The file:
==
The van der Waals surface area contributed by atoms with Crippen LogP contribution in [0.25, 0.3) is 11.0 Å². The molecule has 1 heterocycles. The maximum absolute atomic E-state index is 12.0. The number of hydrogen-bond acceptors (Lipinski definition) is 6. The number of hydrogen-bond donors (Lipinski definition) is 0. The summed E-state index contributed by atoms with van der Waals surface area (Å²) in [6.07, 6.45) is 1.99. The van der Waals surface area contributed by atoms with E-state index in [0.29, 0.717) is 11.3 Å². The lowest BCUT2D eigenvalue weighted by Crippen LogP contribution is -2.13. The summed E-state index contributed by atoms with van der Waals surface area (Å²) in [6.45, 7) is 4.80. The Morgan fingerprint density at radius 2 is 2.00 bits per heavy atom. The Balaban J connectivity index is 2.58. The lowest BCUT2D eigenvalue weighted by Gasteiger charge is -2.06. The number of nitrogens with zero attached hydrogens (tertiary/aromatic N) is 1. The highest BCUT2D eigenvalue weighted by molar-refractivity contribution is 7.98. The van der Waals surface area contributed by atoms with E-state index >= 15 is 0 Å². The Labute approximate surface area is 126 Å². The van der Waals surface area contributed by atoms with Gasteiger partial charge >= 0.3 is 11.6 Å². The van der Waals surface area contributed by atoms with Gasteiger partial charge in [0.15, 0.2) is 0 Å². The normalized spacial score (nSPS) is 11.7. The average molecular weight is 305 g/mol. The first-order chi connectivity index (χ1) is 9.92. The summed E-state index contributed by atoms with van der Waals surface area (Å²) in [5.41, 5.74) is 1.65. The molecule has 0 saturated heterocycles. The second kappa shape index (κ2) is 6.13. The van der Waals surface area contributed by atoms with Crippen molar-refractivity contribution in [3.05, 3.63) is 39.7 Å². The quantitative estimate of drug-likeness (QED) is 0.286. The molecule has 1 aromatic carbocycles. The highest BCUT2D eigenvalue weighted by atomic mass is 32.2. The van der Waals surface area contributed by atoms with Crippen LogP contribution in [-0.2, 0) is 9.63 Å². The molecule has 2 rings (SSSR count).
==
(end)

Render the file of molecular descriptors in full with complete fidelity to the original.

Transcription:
The van der Waals surface area contributed by atoms with Crippen LogP contribution in [0.25, 0.3) is 11.0 Å². The molecule has 1 heterocycles. The maximum absolute atomic E-state index is 12.0. The number of hydrogen-bond acceptors (Lipinski definition) is 6. The number of hydrogen-bond donors (Lipinski definition) is 0. The summed E-state index contributed by atoms with van der Waals surface area (Å²) in [6.07, 6.45) is 1.99. The van der Waals surface area contributed by atoms with E-state index in [0.29, 0.717) is 11.3 Å². The lowest BCUT2D eigenvalue weighted by Crippen LogP contribution is -2.13. The summed E-state index contributed by atoms with van der Waals surface area (Å²) in [6.45, 7) is 4.80. The Morgan fingerprint density at radius 2 is 2.00 bits per heavy atom. The Balaban J connectivity index is 2.58. The lowest BCUT2D eigenvalue weighted by Gasteiger charge is -2.06. The number of nitrogens with zero attached hydrogens (tertiary/aromatic N) is 1. The highest BCUT2D eigenvalue weighted by molar-refractivity contribution is 7.98. The van der Waals surface area contributed by atoms with E-state index >= 15 is 0 Å². The Labute approximate surface area is 126 Å². The van der Waals surface area contributed by atoms with Gasteiger partial charge >= 0.3 is 11.6 Å². The van der Waals surface area contributed by atoms with Gasteiger partial charge in [0.15, 0.2) is 0 Å². The normalized spacial score (nSPS) is 11.7. The average molecular weight is 305 g/mol. The first-order chi connectivity index (χ1) is 9.92. The summed E-state index contributed by atoms with van der Waals surface area (Å²) in [5.41, 5.74) is 1.65. The molecule has 0 saturated heterocycles. The second kappa shape index (κ2) is 6.13. The van der Waals surface area contributed by atoms with Crippen molar-refractivity contribution in [3.05, 3.63) is 39.7 Å². The quantitative estimate of drug-likeness (QED) is 0.286. The molecule has 1 aromatic carbocycles. The highest BCUT2D eigenvalue weighted by atomic mass is 32.2. The van der Waals surface area contributed by atoms with Crippen LogP contribution in [-0.2, 0) is 9.63 Å². The molecule has 2 rings (SSSR count).